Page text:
Lately I’ve been getting quite a few questions on the use of the Black Diamond ATC-Guide and/or similar “autoblock”-style belay devices—and another installment of QC with KP was born. I’ve seen some curious/scary autoblock uses/misuses out there and I had the boys in the QA lab test a couple of the setups I’ve seen, which were:
a) Incorrectly using a standard belay device as an autoblock device.
b) Using multiple biners as the “brake bar” in order to make taking in rope easier.
1. INCORRECTLY USING A STANDARD BELAY DEVICE AS AN AUTOBLOCK DEVICE
An autoblock-type belay device is awesome for belaying up one or two people on a multi-pitch route. When used correctly (utilizing a SOLID anchor, threaded correctly, always having your brake hand on the rope, etc) it is easy to take in rope and lock one or both strands should the seconding climber(s) happen to fall. However, I think the recent popularity in these devices has caused some confusion. A few weeks ago I was at Red Rocks on a super classic (read: crowded) route belaying my partner as he led upward. A climber below us joined me at the belay ledge and set up his belay system by equalizing the two-bolt anchor with a cordelette (the tie-in point was at chest height) and used a standard ATC device as an autoblock. I politely suggested that the belay setup wasn’t ideal as the belayer would need to raise their arm up above their chest (see photo) in order to lock off the climber, and they may not be able to hold the fall. The climber assured me that they “do this all the time” and that the seconding climber wouldn’t fall anyway because the climbing was “so easy.”
Incorrectly setting up a standard belay device off the anchor, 見圖一.
Now whether this was a case of not understanding exactly how an autoblock device works, I’m not sure. I hope that it’s obvious to most people reading this that when using a standard belay device as described above it DOES NOT LOCK automatically if a second falls, and is VERY DIFFICULT to hold the climber by hand if he/she were to weight the rope. When using a standard belay device to bring up a second, I always belay off my harness’ belay loop, with the rope running through the anchor as a directional—that way if the seconding climber were to fall, the load is on the anchor. Some people belay off the harness straight down to the climber, but in the case of a fall, the belayer is now being yanked off the ledge and being pulled in two directions (the belayer is tied off to the anchor, but the pull from the fallen climber is downwards).
The correct setup of an autoblock device, 見圖二.
2. USING MULITPLE BINERS AS THE “BRAKE BAR” IN ORDER TO MAKE TAKING IN ROPE EASIER
I’ve had a few people write me claiming that, while using an autoblock device such as the ATC-Guide, they get pumped taking in rope when belaying their seconding climber up. It’s true that pulling up fat ropes (i.e. 10.5 mm and greater) has increased friction and therefore requires more effort than pulling up skinny cords. So other than not using such a fat rope, what are the options to make life a little easier? Well, I’ve had several people claim that they use multiple carabiners as the brake bar to help save the pump, but they’re worried about the potential loss of locking ability should their seconding climber fall. So I asked one of the members of the crack-crew of QA engineers here at Black Diamond to run a few quick, unofficial tests using two of our most popular models of locking carabiners, the RockLock (rounder cross section) and the VaporLock (flatter cross section). Here are the results:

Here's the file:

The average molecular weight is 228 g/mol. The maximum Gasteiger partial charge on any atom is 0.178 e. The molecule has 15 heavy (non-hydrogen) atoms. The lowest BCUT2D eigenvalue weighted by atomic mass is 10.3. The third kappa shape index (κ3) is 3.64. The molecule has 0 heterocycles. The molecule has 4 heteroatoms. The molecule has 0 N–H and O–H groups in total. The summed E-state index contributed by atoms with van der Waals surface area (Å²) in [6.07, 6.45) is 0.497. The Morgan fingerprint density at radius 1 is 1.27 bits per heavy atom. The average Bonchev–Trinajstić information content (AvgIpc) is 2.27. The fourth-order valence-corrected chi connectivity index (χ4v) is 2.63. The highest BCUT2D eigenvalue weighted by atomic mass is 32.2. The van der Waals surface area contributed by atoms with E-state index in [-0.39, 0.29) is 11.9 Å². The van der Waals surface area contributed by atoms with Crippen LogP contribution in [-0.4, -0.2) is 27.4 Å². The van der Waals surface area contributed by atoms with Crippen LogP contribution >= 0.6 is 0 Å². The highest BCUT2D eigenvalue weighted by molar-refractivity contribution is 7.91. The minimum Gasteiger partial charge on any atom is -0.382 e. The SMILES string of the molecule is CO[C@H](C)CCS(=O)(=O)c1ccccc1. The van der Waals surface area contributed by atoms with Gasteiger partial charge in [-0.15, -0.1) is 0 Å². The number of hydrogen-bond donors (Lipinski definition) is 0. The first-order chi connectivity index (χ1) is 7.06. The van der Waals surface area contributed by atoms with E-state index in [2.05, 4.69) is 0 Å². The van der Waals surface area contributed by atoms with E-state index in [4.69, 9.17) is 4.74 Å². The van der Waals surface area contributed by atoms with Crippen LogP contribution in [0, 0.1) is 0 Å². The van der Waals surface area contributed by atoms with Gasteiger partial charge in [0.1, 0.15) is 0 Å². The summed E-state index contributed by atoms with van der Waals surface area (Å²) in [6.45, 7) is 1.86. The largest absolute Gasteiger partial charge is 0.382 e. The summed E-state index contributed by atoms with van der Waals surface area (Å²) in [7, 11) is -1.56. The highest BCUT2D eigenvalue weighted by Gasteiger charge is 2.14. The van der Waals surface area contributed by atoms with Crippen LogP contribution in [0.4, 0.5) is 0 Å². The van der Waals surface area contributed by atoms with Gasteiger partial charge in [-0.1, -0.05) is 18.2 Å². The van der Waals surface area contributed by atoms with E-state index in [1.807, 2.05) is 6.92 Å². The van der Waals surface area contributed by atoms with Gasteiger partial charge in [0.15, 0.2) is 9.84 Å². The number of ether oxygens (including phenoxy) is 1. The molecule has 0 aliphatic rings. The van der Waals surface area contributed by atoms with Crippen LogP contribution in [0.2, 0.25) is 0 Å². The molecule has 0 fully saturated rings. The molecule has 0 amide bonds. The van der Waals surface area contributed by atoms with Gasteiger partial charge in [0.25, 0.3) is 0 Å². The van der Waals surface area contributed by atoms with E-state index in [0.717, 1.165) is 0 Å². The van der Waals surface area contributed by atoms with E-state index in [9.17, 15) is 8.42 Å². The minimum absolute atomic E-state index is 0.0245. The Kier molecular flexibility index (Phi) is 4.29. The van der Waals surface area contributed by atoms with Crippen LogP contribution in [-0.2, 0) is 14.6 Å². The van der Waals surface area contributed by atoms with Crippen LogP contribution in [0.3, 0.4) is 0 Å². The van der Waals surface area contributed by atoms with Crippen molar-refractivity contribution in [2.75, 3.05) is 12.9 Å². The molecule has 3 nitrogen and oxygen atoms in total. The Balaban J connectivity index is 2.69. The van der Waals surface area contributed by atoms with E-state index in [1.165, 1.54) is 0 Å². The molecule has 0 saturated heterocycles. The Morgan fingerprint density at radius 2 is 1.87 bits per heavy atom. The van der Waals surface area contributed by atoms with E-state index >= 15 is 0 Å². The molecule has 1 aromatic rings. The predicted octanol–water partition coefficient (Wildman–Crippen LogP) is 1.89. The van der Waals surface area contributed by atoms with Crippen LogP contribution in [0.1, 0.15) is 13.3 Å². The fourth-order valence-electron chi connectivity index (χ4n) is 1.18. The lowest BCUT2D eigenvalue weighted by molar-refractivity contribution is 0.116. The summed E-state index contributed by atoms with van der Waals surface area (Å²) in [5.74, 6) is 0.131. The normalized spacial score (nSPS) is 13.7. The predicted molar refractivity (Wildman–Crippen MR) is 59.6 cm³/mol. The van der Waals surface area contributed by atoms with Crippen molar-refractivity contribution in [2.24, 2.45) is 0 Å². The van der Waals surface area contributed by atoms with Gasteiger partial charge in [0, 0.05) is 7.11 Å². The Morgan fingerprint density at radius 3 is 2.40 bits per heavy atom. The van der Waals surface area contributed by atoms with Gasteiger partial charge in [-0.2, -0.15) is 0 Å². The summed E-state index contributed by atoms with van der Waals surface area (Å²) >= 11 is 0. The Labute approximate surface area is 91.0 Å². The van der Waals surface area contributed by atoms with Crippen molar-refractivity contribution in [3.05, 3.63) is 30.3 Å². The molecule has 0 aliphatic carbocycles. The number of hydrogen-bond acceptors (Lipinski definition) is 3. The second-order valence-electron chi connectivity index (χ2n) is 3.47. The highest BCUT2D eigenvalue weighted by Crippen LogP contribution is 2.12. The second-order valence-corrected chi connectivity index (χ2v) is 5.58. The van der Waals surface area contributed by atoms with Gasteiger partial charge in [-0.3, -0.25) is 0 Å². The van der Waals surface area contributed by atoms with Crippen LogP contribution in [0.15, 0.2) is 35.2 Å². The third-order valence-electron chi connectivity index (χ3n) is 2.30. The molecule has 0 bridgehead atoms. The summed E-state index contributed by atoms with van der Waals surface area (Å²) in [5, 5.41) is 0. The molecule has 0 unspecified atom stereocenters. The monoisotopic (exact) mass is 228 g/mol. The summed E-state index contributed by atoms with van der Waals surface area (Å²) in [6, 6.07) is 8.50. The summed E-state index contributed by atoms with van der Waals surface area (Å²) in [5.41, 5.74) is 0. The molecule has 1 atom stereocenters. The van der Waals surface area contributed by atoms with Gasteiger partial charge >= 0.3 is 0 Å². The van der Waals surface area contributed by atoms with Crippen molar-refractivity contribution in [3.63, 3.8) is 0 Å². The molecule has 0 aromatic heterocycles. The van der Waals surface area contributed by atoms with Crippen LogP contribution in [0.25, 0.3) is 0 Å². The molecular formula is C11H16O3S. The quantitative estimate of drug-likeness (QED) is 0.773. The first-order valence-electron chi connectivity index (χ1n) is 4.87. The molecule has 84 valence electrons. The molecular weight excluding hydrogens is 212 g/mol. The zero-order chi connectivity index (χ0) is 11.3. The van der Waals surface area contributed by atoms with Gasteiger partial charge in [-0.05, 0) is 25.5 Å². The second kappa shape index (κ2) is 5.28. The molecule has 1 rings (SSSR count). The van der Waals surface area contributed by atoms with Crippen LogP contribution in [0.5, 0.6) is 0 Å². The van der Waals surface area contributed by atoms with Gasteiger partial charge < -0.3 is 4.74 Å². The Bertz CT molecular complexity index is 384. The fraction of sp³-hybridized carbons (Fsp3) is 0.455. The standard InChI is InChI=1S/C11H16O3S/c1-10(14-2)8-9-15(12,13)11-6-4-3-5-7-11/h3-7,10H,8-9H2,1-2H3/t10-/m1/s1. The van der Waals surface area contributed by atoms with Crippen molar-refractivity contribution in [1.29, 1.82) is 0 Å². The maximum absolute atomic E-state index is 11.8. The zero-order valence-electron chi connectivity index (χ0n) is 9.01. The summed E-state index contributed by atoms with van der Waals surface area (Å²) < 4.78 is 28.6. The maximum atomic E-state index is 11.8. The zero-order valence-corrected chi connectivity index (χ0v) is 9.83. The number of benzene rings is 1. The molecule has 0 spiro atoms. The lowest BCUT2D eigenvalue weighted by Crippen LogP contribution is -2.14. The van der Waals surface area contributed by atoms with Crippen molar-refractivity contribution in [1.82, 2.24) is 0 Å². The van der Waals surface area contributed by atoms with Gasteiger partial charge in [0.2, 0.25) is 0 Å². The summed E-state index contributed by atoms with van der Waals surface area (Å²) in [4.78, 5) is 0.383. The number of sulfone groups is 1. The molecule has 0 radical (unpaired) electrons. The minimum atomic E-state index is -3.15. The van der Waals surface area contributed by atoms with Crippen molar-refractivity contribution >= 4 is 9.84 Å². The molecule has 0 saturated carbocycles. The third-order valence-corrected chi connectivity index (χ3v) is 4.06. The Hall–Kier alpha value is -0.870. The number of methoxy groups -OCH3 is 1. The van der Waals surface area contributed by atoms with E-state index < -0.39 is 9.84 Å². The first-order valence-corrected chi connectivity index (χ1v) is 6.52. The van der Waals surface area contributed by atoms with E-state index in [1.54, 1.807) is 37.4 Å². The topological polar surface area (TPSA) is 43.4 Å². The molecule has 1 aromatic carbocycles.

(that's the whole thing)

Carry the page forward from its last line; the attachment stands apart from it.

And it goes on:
In the testing we did, using multiple (two) biners actually INCREASES the amount of force required to take rope in.
* I believe this is because though the radius of the rope going over at the top of the device is larger, the radius at the bottom, where the rope pinches, is tighter. As well, I think multiple biners are assisting in forcing the rope harder into the grooves of the device, therefore causing more friction and thus more force required to take up rope.
* What the data also showed is something that is pretty intuitive and many have noticed and realized in the field: the shape of a biner’s cross section had an impact on the amount of take-up force required. (i.e. round cross section biner = easier to take rope in; flat cross section biner = harder to take rope in).
We found, once again in the limited testing we did, that using two biners actually INCREASES the amount of holding force.
* Once again, for the same reasoning, though the radius the rope takes at the top of the setup is larger and you would think reduces the amount of holding force, the multiple biners cause the radius at the bottom of the setup, where it clamps on itself in the device, to be tighter and therefore INCREASES the holding force.
* And once again, the data showed that flatter cross section biners had a greater holding force than rounder cross section biners.
What is the ultimate solution? You need to find a balance that works for the given situation. I’m usually climbing on anywhere from two 8.1s, to a single 9.1 mm, 9.7 mm or even a 10.2 mm. I typically use a VaporLock (flatter cross section) when using skinnier ropes, and a RockLock (rounder cross section) when using fatter ropes.
Again, this is pretty rough stuff; as always don’t take it as the Gospel. More in-depth testing would need to be performed to come to any concrete conclusions. I’m sure there’s a point where more biners would reduce the take-up force and reduce the clamping force. Is it three biners? (No, because we tested that…) Could it be four or five? Not sure, as we didn’t take it that far. And it goes without saying that I’m not a climbing guide and I don’t even play one on TV. If you want official instruction get it from a qualified, certified instructor.